Monday was just one of those days – as in, just another manic Monday, the best of times and the worst of times (and on and on the phrases go). Because, as it turned out, that night happened to house the ultimate intersection of complete competency and ultimate powerlessness.
On the one hand, 647 miles away, at the American Legion Hall in Beaverton, Oregon, a dinner for 95 of the Navy’s Wounded Warriors training at Nike Headquarters for the week was happening:
I bring it up because it was a family affair: my parents smoked all the ribs on their backyard Traeger (and lined up various volunteer cooks and food donations), my sister rallied the troops the night of and solicited volunteers for the event, my nephew practiced cuteness, and my brother-in-law dominated as one of the athletes:
And from what I’ve heard, it was a pretty flawless evening of home-cooked southern BBQ, Oregon-style …with smiles all around:
My contribution to the night came in organizing the event – because for me, this was something I could actually do from hundreds of miles away. Just as my parents are really, really good at smoking ribs for nearly a hundred in their backyard, I’m really, really good at thinking through and organizing the details of an event. It’s not a point of hubris, it’s just something I learned to do as a teacher and a non-profit director. So together, we each worked in our giftedness and pulled off a fantastic night …even if I wasn’t able to be there because Baby Boy is expected to hatch within the next couple of weeks.
I say this because this event was an example of competency. This was me doing what I do, with Mom and Dad and Sister and the American Legion and the warriors and coaches and all the other varied pieces of the puzzle doing what they do, each falling together as they should. But as I think so often happens in life, this competency was juxtaposed next to powerlessness. Because in our little slice of Bay Area pie, something like this was happening…
Screaming, temper-tantruming, “What happened to my sweet and precious baby?!” child:
Meets the wide, wide world of Target:
Meets Toddler’s newfound ability to crawl out of grocery carts and begin his Olympic training practice (with a coach who can’t keep up, mind you):
To call the hellacious trip to the store memorable would be an understatement; to instead call the 13.5 minute visit to Target THE WORST TRIP TO THE STORE IN THE HISTORY OF SHOPPING EVENTS would be a little closer to the truth. Because after three cycles of scream – climb out of cart – climb under cart – roll to the ground – run like a banshee fifty feet ahead of waddling mama – finally be captured and placed back in cart …repeat, both Mama and Cancan were in tears. All I wanted was a canister of oatmeal. All he wanted was his hard-earned freedom. And together that meant we were not seeing eye to eye.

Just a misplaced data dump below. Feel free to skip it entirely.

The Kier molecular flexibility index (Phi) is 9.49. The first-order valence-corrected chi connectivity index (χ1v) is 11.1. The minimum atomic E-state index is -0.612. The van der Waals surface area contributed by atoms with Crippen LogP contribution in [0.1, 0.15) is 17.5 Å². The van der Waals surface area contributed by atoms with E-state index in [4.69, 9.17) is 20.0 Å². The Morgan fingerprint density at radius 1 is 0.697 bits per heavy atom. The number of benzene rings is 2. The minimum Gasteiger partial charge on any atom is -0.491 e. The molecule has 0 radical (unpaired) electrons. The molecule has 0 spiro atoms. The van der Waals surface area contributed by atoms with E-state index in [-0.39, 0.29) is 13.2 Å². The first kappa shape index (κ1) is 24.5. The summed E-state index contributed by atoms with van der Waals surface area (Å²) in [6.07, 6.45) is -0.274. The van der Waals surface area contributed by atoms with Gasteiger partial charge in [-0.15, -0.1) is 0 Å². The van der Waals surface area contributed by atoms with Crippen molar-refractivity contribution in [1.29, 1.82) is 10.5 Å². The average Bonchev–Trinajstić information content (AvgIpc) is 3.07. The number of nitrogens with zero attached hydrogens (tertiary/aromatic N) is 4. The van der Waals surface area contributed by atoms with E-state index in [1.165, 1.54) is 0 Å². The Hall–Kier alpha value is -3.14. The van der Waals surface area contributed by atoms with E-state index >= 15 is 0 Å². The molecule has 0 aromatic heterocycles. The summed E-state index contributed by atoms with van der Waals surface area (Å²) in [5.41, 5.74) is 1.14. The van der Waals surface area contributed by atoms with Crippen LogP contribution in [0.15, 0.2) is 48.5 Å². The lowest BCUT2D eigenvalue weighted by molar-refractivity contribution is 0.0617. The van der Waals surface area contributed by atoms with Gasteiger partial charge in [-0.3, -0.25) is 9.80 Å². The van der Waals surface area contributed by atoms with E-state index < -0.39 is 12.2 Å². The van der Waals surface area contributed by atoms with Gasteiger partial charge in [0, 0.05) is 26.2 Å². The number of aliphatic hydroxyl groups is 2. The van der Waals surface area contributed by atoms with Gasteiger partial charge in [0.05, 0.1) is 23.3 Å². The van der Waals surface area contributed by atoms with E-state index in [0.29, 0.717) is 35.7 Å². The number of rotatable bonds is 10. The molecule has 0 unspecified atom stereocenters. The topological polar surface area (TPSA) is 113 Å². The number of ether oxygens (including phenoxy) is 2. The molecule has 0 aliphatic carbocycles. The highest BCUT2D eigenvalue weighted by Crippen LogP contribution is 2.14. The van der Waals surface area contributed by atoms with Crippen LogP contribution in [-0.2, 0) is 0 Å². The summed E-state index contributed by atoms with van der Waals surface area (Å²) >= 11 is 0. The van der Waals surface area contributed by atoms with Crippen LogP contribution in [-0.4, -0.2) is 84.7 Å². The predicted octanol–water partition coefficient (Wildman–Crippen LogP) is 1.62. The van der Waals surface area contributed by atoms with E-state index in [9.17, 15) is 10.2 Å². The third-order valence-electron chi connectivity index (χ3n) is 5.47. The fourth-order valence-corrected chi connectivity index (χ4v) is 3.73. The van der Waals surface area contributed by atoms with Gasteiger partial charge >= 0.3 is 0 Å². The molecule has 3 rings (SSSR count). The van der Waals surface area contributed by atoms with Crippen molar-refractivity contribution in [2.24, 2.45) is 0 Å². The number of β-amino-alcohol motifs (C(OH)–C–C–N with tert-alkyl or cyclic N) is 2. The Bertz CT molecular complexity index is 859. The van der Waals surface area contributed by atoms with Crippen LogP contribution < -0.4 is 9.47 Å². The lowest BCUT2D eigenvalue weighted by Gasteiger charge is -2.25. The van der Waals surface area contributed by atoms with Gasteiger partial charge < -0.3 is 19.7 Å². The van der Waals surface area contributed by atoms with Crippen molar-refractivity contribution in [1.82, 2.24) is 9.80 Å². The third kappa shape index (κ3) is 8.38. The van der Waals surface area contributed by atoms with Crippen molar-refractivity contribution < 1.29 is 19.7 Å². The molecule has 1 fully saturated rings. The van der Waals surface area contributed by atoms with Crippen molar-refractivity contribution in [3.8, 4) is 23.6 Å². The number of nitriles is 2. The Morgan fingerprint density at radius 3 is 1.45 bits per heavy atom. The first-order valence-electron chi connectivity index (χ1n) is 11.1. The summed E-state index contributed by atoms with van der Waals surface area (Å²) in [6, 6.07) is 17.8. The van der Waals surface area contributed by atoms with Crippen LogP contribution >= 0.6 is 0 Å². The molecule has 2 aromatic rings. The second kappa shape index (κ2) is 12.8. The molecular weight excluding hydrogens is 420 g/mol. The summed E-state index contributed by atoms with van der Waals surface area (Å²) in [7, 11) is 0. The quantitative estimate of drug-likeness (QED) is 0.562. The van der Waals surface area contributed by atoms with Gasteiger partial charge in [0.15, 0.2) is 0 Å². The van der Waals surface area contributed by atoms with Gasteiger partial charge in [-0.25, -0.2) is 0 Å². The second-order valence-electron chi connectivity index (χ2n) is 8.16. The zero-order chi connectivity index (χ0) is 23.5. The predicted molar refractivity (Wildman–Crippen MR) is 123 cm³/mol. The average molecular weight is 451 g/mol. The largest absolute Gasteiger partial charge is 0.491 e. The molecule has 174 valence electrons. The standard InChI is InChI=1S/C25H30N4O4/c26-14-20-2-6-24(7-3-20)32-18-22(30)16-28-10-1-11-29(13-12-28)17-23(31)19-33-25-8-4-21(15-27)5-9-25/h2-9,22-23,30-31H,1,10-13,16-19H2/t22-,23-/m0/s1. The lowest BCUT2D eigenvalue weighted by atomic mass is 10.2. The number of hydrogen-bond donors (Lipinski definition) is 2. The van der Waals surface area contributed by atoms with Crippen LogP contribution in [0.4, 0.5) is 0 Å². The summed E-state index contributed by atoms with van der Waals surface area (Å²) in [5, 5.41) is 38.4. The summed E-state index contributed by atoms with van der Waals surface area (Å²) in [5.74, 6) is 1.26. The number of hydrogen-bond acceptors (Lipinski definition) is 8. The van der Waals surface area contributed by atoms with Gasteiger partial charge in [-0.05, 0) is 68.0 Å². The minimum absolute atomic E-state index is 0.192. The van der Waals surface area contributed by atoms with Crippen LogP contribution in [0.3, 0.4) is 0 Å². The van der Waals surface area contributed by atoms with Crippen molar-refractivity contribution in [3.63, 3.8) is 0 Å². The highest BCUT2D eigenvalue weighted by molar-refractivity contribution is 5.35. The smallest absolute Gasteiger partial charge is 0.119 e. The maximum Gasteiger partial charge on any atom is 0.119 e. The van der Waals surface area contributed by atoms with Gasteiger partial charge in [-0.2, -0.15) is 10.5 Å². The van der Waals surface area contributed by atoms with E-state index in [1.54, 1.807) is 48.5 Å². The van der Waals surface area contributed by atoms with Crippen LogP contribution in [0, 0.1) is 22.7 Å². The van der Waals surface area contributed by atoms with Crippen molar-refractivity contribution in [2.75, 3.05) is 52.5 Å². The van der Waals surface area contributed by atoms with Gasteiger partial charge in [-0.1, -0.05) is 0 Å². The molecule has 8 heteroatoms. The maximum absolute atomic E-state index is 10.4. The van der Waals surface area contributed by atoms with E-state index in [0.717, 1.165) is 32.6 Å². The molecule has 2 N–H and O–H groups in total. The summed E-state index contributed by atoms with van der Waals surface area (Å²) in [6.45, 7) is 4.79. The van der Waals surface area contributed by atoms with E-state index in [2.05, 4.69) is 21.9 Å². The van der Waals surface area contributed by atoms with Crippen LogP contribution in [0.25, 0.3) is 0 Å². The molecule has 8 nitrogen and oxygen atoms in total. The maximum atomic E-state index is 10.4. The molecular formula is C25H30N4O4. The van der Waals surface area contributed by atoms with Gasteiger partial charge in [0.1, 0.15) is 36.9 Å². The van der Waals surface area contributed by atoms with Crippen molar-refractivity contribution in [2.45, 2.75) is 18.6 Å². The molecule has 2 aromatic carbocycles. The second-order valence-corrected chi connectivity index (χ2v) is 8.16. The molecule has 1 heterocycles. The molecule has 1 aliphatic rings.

Little old ladies stopped us in the aisles, attempting their best grandma-magic solutions.
Teenagers absentmindedly glanced up from their phones to witness the real-life, non-Facebook commotion happening right in front of them.
Other young parents nodded sympathetically, in an I’m with you sort of way.
All other shoppers quickly got the hell out of our way.
By the time we got to the queue of registers, with Cancan in arms, shrieking, refusing the cart all together, my uterus was fighting Braxton Hicks contractions and my eyes frustrated pregnancy tears. Finally, we got in line, behind another mama who took one look at us, and in broken English said to me, “Go ahead of us, please.”
I could only nod my head in thanks. It was the least I could do to not burst into tears right there, sobbing in line at the red and white, feeling completely incompetent as a mother in every sense of the word. God bless you, God bless you, God bless you, my mind whispered, hoping she subliminally caught my words of thankfulness.
By the time the HBH (Hot Black Husband) got home, I was done (and Cancan, meanwhile was suddenly in an angelically perfect mood). And that’s when it hit me: this is life. This is the intersection we each deal with on a daily basis, because it’s where messy and beautiful meet. It’s where we feel completely on top of the world one minute, and positively powerless the next.
And it’s okay.
Because it’s normal and real and hard and good, all at the same time. It humbles us and it provides solidarity with those around us, because we realize we’re not alone. But each one of us – each messy, imperfect human being is in this beautiful world and thing called LIFE together.
Glancing heavenward, I utter another subliminal thank you, thank you, thank you and beg for another day to rally and try all over again.
Because this is what we do.
In this with you, c.
What about you? Where and how have the intersection of competency and powerlessness met in your life? Share a story ..and/or feel free to offer your babysitting services to parents of young children around the world STAT.
Also, the Wounded Warrior Project is a fantastic organization; to make a donation and help those who have been wounded in action, click here.0